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Tornadoes

Mother nature's fury

Created date

June 13th, 2018

Between 1950-2018, National Oceanic and Atmospheric Administration’s Storm Prediction Center tracked and plotted tornadoes in the USA. Color coded by strength: dark blue represents F-0; turquoise F-1; green F-2; yellow F-3; orange F-4; red F-5.

They are amongst the most powerful natural forces on the face of the Earth. Tornadoes have long been at the center of fact and fiction and, understandably, a source of fear and awe.

Many people identify them with the “cyclone” that took Dorothy and Toto in the classic film The Wizard of Oz (1939); but for those who live in the Central-Southern and Mid-Western United States, there is nothing fairytale about them.

On March 18, 1925, for instance, the deadliest single tornado in U.S. history roared across three states, killing an estimated 695 people in Missouri, Indiana, and Illinois. Three quarters of a century later, a tornado in Moore, Okla., touched down with record-breaking 301 mph winds, making it the planet’s strongest twister ever measured.

In some respects, these natural horrors remain a mystery, even in an age of advanced science. Recently, the Tribune spoke with University of Wisconsin atmospheric scientist Dr. Leigh Orf about what they are and what they are capable of.

Tribune: What exactly is a tornado?

Orf: When you’re this immersed in a subject, that’s a difficult question to answer without sounding dull. The simplest and, therefore, the best definition is that a tornado is a funnel that extends from a cloud to the ground and rotates.

Tribune: And where do they generally occur?

Orf: Every single continent on Earth—except for Antarctica—has had a tornado. But they typically show up in the Mid-Western United States, and this has a lot to do with what causes them.

In the U.S., you have the Rocky Mountains to the West and the Gulf of Mexico to the South. Tornadoes normally come from a storm that we call a supercell.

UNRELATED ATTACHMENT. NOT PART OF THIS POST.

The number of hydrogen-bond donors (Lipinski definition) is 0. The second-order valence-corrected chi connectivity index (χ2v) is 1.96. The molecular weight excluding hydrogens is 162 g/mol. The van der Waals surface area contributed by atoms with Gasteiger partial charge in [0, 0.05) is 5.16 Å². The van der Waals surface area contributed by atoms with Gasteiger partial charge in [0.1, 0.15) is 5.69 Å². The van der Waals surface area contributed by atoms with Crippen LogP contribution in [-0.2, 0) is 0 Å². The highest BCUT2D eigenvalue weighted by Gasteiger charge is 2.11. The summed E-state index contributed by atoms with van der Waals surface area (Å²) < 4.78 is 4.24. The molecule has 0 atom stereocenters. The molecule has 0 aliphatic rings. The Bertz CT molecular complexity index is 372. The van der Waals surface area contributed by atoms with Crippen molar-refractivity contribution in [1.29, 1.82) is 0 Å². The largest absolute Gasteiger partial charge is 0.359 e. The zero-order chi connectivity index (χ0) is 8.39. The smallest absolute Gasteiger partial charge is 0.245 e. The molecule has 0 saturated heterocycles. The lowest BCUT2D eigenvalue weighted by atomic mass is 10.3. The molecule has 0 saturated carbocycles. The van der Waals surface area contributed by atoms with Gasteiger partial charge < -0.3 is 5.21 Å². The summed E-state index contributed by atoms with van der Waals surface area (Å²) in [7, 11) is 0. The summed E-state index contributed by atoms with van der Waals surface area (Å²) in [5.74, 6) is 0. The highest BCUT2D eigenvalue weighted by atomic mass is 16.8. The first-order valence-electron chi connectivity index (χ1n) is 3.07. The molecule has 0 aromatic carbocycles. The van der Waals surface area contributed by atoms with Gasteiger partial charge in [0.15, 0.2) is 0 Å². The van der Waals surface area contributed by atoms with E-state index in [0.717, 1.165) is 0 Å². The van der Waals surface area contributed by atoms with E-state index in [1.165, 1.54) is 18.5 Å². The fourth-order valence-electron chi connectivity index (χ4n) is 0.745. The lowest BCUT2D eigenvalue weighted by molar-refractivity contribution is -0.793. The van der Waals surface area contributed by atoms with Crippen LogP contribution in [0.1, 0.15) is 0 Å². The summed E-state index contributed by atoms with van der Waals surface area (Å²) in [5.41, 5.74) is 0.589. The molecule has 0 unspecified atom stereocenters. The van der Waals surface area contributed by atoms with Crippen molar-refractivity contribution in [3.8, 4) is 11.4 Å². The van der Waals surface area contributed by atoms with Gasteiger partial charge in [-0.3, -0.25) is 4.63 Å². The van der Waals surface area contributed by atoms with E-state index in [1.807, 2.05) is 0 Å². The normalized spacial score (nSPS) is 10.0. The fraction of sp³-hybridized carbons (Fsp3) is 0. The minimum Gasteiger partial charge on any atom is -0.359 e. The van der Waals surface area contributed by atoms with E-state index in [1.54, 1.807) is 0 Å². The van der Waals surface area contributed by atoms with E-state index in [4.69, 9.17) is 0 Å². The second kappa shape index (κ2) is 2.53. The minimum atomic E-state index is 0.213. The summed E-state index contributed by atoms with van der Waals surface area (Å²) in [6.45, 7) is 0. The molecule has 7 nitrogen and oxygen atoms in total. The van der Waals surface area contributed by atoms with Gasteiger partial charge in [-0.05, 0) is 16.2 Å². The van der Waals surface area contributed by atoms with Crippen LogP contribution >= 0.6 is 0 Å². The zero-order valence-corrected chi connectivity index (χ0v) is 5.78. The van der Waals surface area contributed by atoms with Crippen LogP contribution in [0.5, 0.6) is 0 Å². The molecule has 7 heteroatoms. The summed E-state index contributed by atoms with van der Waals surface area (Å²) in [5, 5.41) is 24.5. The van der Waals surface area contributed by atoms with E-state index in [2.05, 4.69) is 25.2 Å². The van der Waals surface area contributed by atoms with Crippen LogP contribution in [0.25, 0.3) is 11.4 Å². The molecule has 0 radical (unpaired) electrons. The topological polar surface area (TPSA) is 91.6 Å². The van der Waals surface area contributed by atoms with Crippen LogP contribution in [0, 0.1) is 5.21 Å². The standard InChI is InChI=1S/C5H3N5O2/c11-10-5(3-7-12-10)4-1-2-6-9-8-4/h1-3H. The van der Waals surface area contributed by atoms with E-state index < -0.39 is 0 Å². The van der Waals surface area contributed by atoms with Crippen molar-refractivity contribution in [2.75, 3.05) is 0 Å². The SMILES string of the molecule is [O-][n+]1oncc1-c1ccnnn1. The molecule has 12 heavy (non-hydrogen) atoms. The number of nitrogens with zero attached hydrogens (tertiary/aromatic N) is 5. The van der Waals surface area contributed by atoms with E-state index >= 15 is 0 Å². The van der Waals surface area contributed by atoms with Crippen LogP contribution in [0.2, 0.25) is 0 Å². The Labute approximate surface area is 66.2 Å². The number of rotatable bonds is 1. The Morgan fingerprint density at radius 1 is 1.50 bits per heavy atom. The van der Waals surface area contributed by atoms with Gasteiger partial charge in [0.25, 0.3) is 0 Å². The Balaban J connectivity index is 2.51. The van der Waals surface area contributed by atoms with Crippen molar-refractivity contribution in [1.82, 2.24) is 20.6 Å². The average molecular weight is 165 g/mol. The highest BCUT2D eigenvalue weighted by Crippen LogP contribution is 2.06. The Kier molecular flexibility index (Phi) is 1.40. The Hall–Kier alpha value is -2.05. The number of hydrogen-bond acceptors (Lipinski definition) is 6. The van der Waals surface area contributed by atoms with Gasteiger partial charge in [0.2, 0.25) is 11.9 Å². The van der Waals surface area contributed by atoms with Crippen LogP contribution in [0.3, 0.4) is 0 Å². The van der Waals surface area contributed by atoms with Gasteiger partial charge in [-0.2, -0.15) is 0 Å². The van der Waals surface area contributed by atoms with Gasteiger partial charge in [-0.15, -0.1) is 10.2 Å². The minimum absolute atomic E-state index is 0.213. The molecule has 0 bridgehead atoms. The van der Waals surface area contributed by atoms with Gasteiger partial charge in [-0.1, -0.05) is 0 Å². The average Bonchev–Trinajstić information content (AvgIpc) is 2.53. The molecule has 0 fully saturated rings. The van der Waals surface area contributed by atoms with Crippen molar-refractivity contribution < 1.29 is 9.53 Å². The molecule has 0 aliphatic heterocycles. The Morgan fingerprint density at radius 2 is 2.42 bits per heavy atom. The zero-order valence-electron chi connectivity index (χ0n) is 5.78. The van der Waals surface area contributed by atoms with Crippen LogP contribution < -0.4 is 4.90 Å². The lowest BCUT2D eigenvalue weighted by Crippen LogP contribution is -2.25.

These storms develop when low pressure rapidly builds and brings air masses together, sucking in warm, wet air from regions like the Gulf of Mexico and cold, dry air from places like the Rocky Mountains.

This sharp gradient of dry cold and moist hot airs is a focal point for storms ripe for tornadoes.

Tribune: How do you measure a tornado’s strength?

Orf: It’s a gruesome process. We measure it on a scale of EF0 to EF5 mainly based on how much it destroys.

It’s very important for storm surveyors to do an investigation immediately after a tornado happens and before people clean up so they can assess the damage path.

Tribune: What kind of destruction are they capable of?

Orf: I should start off by saying that only a small percentage of the really big storms produce tornadoes; and only a percentage of that percentage produce the truly damaging ones.

When these do occur, they’re catastrophic. The powerful tornadoes can vaporize a heavy, well-built structure or toss and crush an SUV like it’s an empty soda can.

Tribune: Are we able to predict tornadoes?

Orf: Unfortunately, we generally don’t know where a tornado will drop, and we don’t know where it will go. That’s where the research is pointed.

A tornado’s path can shift on a dime. I’ve seen where the tornado looks like it will take a left turn, and then there’s some type of disruption and its direction reverses.

I don’t think that level of prediction will be in our scope for the next few decades.

Tribune: What is the warning time frame?

Orf: We need to continue to extend our predictive capabilities, but I think the warning time is what it should be, which is about 15 minutes. Our fear is that too much warning time could produce a “cry wolf” effect where people think: “Oh, I have 45 minutes—I can get some groceries before then.”

The problem is that we don’t know with certainty what the tornado’s path will be. If it suddenly shifts direction, a 45-minute warning could turn into a 3-minute warning, and that would be very dangerous.

Tribune: What steps do you recommend a person take in the event of a tornado?

Orf: If you have a basement, go there. For those who don’t have a basement, I would recommend moving to a sturdy, central location on the lowest floor—away from any windows.

Now, if you happen to be in your car, do not attempt to outrun the tornado.

Sheltering under a nearby bridge, for example, is better than nothing. Do not, however, stay in the car.

If you catch a tornado while in your vehicle, Mother Nature will win.


The Enhanced Fujita Scale

EF0 = 65-85 mph (light damage)

EF1 = 86-110 mph (moderate damage)

EF2 = 111-135 mph (considerable damage)

EF3 = 136-165 mph (severe damage)

EF4 = 166-200 mph (devastating damage)

EF5 = 200+ mph (incredible damage)

Originally created by Dr. Theodore Fujita, the Enhanced Fujita Scale uses 3-second wind gust measurements along with on-scene damage assessments to rate the strength of a given tornado.

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